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filed: March 29, 1985.


No. 501 Philadelphia, 1984, Appeal from the Judgment of Sentence in the Court of Common Pleas of Columbia County, Criminal Division, No. 178 of 1983


Peter J. Hill, Assistant Public Defender, Allentown, for appellant.

Elwood R. Harding, Jr., District Attorney, Bloomsburg, for Commonwealth, appellee.

Cirillo, Montemuro and Tamilia, JJ.

Author: Tamilia

[ 341 Pa. Super. Page 339]

This is an appeal from judgment of sentence imposed pursuant to appellant's plea of guilty to three counts of delivering marijuana. Appellant claims that his sentence,

[ 341 Pa. Super. Page 340]

    three concurrent terms of one and one half to five years imprisonment, was excessive and an abuse of judicial discretion. Specifically, it is alleged that the court erred in considering as an aggravating factor prior summary convictions, which, properly, were not factored into the prior record score, in order to escalate appellant's sentence into the aggravated minimum range provided by the Sentencing Guidelines, i.e., that an impermissible procedure was employed resulting in an excessive sentence. If this consideration alone was the basis for increasing the sentence, we would agree. However, the trial court, in sentencing, considered the totality of the defendant's background and particularly emphasized that despite the fact he would agree to concurring sentences on the three offenses, he would not ignore the three separate sales resulting in three separate convictions.

Although appellant's sentence is less than the maximum 7 1/2 to 15 years allowable under 35 Pa.C.S.A. § 780-113(f)(2), we may still set it aside if we find that inadequate reasons have been given for its imposition, Commonwealth v. Gaskin, 325 Pa. Super. 349, 472 A.2d 1154 (1984), or, if from a review of the record it appears that the sentencing court relied partially or wholly on an impermissible factor in fashioning a penalty. Commonwealth v. Duden, 326 Pa. Super. 73, 473 A.2d 614 (1984).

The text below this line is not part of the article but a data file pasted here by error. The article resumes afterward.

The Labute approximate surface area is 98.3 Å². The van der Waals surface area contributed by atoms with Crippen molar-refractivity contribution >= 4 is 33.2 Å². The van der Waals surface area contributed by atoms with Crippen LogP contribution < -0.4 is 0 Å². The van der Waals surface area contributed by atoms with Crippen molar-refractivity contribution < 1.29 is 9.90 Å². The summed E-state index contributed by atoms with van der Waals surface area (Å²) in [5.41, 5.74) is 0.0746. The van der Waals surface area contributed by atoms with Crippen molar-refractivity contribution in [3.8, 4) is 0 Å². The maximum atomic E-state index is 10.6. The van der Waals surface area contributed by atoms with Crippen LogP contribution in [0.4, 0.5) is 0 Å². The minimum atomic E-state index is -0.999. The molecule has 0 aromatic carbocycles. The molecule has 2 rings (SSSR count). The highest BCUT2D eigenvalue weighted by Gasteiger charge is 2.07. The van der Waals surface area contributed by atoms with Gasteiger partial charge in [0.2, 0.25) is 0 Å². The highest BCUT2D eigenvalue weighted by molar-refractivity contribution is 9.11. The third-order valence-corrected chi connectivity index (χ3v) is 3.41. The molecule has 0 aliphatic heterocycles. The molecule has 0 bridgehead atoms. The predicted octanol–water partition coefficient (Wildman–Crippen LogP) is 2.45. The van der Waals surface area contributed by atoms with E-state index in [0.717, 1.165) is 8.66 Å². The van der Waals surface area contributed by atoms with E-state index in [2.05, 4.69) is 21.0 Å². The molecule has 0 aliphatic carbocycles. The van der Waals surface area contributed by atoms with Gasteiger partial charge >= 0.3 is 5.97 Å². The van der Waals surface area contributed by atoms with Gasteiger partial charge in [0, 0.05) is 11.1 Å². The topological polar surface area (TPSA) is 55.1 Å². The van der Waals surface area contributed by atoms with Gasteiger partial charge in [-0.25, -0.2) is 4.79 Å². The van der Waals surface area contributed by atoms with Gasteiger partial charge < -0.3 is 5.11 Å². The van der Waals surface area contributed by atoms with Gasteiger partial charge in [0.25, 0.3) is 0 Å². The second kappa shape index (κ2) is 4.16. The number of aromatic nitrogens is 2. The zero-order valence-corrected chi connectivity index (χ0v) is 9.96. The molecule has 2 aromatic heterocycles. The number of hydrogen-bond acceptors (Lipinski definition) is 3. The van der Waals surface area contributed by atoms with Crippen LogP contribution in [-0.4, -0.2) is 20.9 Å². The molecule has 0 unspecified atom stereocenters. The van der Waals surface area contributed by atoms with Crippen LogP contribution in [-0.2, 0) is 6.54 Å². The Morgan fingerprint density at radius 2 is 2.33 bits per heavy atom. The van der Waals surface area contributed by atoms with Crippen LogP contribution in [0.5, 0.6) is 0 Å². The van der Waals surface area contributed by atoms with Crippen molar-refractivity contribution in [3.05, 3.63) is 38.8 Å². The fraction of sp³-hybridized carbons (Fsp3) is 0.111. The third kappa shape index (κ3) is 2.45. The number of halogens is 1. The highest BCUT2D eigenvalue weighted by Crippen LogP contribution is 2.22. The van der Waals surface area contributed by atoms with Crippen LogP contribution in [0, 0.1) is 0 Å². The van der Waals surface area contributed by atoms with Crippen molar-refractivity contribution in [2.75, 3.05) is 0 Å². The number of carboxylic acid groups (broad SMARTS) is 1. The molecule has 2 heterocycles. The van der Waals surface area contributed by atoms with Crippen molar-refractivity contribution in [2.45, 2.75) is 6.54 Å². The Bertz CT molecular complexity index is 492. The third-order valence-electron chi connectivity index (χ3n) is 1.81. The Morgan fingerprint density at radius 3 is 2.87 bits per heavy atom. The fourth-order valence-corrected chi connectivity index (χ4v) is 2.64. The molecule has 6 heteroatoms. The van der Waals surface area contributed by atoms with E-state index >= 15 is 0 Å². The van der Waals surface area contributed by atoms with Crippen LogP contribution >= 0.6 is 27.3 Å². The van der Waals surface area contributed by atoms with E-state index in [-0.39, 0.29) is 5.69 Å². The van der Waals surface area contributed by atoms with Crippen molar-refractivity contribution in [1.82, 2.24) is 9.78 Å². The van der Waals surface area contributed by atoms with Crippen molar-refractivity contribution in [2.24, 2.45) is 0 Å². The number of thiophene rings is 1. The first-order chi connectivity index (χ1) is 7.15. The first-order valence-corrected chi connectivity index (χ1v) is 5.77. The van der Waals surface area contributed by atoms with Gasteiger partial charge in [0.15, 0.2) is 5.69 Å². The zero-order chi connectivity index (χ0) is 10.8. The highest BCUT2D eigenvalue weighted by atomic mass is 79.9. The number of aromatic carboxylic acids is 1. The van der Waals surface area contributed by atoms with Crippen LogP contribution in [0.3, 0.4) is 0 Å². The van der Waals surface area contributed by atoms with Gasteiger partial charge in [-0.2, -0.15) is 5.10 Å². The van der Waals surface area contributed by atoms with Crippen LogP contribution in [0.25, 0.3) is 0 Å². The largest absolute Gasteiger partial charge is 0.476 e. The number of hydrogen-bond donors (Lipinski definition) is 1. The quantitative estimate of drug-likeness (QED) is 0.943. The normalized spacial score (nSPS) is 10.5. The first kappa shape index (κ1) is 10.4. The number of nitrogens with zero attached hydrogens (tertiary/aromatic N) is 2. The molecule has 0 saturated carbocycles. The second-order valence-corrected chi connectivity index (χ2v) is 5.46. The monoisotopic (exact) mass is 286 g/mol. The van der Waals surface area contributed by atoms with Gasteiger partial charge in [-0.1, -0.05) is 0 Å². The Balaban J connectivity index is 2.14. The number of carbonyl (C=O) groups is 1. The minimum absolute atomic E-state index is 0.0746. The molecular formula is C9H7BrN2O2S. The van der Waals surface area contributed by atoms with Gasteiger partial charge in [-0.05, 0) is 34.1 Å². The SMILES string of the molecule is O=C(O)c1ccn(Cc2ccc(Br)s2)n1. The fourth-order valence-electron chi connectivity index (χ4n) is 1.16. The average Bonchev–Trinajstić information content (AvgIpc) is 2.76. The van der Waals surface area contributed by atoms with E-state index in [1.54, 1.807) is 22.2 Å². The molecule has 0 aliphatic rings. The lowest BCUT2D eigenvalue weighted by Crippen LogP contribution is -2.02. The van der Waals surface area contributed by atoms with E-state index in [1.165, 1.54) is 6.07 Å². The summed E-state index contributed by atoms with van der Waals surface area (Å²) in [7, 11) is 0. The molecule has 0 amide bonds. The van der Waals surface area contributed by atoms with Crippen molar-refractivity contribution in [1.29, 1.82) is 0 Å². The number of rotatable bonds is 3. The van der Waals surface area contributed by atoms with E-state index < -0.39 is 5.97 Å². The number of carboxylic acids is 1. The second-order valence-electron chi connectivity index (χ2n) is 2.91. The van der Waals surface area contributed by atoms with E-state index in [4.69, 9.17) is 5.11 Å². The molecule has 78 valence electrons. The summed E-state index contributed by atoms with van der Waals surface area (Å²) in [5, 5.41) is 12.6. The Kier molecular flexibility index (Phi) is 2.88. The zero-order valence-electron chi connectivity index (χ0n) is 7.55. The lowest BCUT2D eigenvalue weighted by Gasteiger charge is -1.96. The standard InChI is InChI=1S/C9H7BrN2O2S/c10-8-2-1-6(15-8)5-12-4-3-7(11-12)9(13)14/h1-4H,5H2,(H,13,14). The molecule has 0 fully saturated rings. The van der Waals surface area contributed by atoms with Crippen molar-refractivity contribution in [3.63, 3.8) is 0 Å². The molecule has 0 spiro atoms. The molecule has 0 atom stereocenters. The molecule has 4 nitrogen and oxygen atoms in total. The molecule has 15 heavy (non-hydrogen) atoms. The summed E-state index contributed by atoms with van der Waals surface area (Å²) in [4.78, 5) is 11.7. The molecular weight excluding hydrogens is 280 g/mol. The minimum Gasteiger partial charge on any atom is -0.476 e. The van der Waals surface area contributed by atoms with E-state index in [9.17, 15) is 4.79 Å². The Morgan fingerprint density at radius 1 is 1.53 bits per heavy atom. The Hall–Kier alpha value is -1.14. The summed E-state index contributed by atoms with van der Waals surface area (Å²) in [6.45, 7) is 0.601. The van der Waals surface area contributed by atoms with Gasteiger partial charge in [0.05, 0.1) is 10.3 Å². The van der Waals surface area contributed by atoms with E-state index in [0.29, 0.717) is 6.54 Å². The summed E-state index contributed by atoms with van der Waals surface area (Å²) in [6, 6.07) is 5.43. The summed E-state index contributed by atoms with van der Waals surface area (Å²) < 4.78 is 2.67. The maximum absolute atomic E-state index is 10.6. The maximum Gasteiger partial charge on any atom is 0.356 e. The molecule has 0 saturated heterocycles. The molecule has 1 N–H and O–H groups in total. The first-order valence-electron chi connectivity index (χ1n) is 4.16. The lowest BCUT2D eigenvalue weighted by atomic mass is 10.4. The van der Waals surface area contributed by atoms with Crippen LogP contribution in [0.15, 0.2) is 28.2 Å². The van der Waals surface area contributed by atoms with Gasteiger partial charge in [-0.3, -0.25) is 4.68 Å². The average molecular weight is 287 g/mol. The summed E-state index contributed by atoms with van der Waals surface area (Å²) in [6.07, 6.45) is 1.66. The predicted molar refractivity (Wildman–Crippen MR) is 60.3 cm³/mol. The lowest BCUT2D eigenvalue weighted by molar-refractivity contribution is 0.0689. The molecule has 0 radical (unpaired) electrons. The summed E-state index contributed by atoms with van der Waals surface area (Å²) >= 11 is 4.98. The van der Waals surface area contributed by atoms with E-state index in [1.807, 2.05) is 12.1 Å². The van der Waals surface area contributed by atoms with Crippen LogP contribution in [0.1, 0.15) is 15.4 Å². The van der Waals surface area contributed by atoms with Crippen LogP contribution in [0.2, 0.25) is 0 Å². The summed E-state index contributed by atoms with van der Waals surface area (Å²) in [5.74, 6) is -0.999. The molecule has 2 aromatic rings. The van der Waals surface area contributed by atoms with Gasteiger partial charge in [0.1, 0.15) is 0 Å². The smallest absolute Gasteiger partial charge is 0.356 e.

[ 341 Pa. Super. Page 341]

In this instance, the information relied on need not have been eliminated from consideration. It is well settled that the court has broad discretion in sentencing which we will not disturb absent abuse. Commonwealth v. Holler, 326 Pa. Super. 304, 473 A.2d 1103 (1984). It is further clear that the court is bound to examine a range of factors concerning the person and history of the defendant, and the particular circumstances of the crime in fashioning its sentence. Commonwealth v. Weldon, 320 Pa. Super. 102, 466 A.2d 1082 (1983). Prior connections, of whatever nature, with law enforcement authorities are unquestionably among the circumstances to be scrutinized. See e.g., Commonwealth Page 341} v. Bryant, 312 Pa. Super. 379, 458 A.2d 1010 (1983) (prior arrests not resulting in convictions).

We know of no case, and appellee has cited none, which allows prior convictions alone, too minor to be incorporated into a prior record score, to be used as aggravating circumstances in enhancing a sentence, especially where the prior convictions bear no relation to the crime for which penalty is being determined. The sentencing code would, in fact, by analogy, seem to indicate otherwise.